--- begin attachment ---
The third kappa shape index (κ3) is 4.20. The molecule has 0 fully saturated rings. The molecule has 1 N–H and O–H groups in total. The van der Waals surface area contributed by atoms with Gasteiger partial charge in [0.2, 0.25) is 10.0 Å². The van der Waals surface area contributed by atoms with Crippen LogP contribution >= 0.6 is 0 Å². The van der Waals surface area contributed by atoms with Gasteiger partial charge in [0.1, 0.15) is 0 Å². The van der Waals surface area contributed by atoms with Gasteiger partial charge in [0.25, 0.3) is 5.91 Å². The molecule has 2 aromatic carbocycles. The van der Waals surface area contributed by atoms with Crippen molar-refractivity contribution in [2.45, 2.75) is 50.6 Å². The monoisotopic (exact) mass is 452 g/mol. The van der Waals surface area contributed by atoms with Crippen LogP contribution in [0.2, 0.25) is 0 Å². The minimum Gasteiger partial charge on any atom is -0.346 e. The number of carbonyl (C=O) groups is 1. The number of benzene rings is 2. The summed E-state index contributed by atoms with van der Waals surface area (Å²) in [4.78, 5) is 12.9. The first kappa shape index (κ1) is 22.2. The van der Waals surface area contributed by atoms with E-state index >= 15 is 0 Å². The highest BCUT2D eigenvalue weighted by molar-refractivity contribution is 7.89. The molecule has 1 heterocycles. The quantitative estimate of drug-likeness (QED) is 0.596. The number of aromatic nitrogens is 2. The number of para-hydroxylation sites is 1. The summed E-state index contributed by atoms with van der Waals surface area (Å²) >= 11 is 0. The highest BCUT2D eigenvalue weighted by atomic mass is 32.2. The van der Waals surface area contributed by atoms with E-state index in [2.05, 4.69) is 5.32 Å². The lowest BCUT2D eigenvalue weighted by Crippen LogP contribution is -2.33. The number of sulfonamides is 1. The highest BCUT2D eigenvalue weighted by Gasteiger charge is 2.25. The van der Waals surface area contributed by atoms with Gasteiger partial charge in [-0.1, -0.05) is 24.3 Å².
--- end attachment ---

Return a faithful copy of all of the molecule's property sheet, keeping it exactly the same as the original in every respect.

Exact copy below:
The third kappa shape index (κ3) is 4.20. The molecule has 0 fully saturated rings. The molecule has 1 N–H and O–H groups in total. The van der Waals surface area contributed by atoms with Gasteiger partial charge in [0.2, 0.25) is 10.0 Å². The van der Waals surface area contributed by atoms with Crippen LogP contribution >= 0.6 is 0 Å². The van der Waals surface area contributed by atoms with Gasteiger partial charge in [0.1, 0.15) is 0 Å². The van der Waals surface area contributed by atoms with Gasteiger partial charge in [0.25, 0.3) is 5.91 Å². The molecule has 2 aromatic carbocycles. The van der Waals surface area contributed by atoms with Crippen molar-refractivity contribution in [2.45, 2.75) is 50.6 Å². The monoisotopic (exact) mass is 452 g/mol. The van der Waals surface area contributed by atoms with Crippen LogP contribution in [0.2, 0.25) is 0 Å². The minimum Gasteiger partial charge on any atom is -0.346 e. The number of carbonyl (C=O) groups is 1. The number of benzene rings is 2. The summed E-state index contributed by atoms with van der Waals surface area (Å²) in [4.78, 5) is 12.9. The first kappa shape index (κ1) is 22.2. The van der Waals surface area contributed by atoms with E-state index >= 15 is 0 Å². The highest BCUT2D eigenvalue weighted by molar-refractivity contribution is 7.89. The molecule has 1 heterocycles. The quantitative estimate of drug-likeness (QED) is 0.596. The number of aromatic nitrogens is 2. The number of para-hydroxylation sites is 1. The summed E-state index contributed by atoms with van der Waals surface area (Å²) >= 11 is 0. The highest BCUT2D eigenvalue weighted by atomic mass is 32.2. The van der Waals surface area contributed by atoms with E-state index in [2.05, 4.69) is 5.32 Å². The lowest BCUT2D eigenvalue weighted by Crippen LogP contribution is -2.33. The number of sulfonamides is 1. The highest BCUT2D eigenvalue weighted by Gasteiger charge is 2.25. The van der Waals surface area contributed by atoms with Gasteiger partial charge in [-0.1, -0.05) is 24.3 Å².